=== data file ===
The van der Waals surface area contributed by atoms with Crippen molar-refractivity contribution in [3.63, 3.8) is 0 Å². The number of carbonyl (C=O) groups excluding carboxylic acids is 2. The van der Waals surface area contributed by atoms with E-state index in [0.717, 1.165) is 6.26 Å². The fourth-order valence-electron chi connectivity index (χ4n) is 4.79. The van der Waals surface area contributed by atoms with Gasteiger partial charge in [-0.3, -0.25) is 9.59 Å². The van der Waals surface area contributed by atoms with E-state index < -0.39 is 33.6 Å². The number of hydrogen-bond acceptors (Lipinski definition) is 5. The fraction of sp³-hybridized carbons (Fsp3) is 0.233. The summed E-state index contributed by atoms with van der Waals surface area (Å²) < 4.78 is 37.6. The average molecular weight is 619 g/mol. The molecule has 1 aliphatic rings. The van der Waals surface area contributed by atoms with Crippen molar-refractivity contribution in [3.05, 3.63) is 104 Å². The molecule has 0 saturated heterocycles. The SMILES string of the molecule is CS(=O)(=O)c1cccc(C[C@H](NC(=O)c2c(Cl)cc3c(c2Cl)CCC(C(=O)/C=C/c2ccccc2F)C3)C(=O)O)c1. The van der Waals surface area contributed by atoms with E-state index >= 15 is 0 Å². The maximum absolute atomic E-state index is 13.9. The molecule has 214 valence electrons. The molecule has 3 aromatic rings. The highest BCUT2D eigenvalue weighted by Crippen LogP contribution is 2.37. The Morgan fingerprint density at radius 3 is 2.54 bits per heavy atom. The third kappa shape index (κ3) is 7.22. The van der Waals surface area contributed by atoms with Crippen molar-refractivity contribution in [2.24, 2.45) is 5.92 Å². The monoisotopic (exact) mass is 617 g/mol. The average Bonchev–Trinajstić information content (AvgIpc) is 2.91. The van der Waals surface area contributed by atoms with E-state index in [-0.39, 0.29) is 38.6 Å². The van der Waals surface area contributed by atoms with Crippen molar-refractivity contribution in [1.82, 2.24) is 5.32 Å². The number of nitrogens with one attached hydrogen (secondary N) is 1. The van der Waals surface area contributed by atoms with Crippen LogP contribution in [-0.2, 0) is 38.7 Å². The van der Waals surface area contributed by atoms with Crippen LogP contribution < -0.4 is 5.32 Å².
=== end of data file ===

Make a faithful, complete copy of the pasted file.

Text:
The van der Waals surface area contributed by atoms with Crippen molar-refractivity contribution in [3.63, 3.8) is 0 Å². The number of carbonyl (C=O) groups excluding carboxylic acids is 2. The van der Waals surface area contributed by atoms with E-state index in [0.717, 1.165) is 6.26 Å². The fourth-order valence-electron chi connectivity index (χ4n) is 4.79. The van der Waals surface area contributed by atoms with Gasteiger partial charge in [-0.3, -0.25) is 9.59 Å². The van der Waals surface area contributed by atoms with E-state index < -0.39 is 33.6 Å². The number of hydrogen-bond acceptors (Lipinski definition) is 5. The fraction of sp³-hybridized carbons (Fsp3) is 0.233. The summed E-state index contributed by atoms with van der Waals surface area (Å²) < 4.78 is 37.6. The average molecular weight is 619 g/mol. The molecule has 1 aliphatic rings. The van der Waals surface area contributed by atoms with Crippen molar-refractivity contribution in [3.05, 3.63) is 104 Å². The molecule has 0 saturated heterocycles. The SMILES string of the molecule is CS(=O)(=O)c1cccc(C[C@H](NC(=O)c2c(Cl)cc3c(c2Cl)CCC(C(=O)/C=C/c2ccccc2F)C3)C(=O)O)c1. The van der Waals surface area contributed by atoms with E-state index >= 15 is 0 Å². The maximum absolute atomic E-state index is 13.9. The molecule has 214 valence electrons. The molecule has 3 aromatic rings. The highest BCUT2D eigenvalue weighted by Crippen LogP contribution is 2.37. The Morgan fingerprint density at radius 3 is 2.54 bits per heavy atom. The third kappa shape index (κ3) is 7.22. The van der Waals surface area contributed by atoms with Crippen molar-refractivity contribution in [2.24, 2.45) is 5.92 Å². The monoisotopic (exact) mass is 617 g/mol. The average Bonchev–Trinajstić information content (AvgIpc) is 2.91. The van der Waals surface area contributed by atoms with E-state index in [-0.39, 0.29) is 38.6 Å². The van der Waals surface area contributed by atoms with Crippen molar-refractivity contribution in [1.82, 2.24) is 5.32 Å². The number of nitrogens with one attached hydrogen (secondary N) is 1. The van der Waals surface area contributed by atoms with Crippen LogP contribution in [-0.2, 0) is 38.7 Å². The van der Waals surface area contributed by atoms with Crippen LogP contribution < -0.4 is 5.32 Å².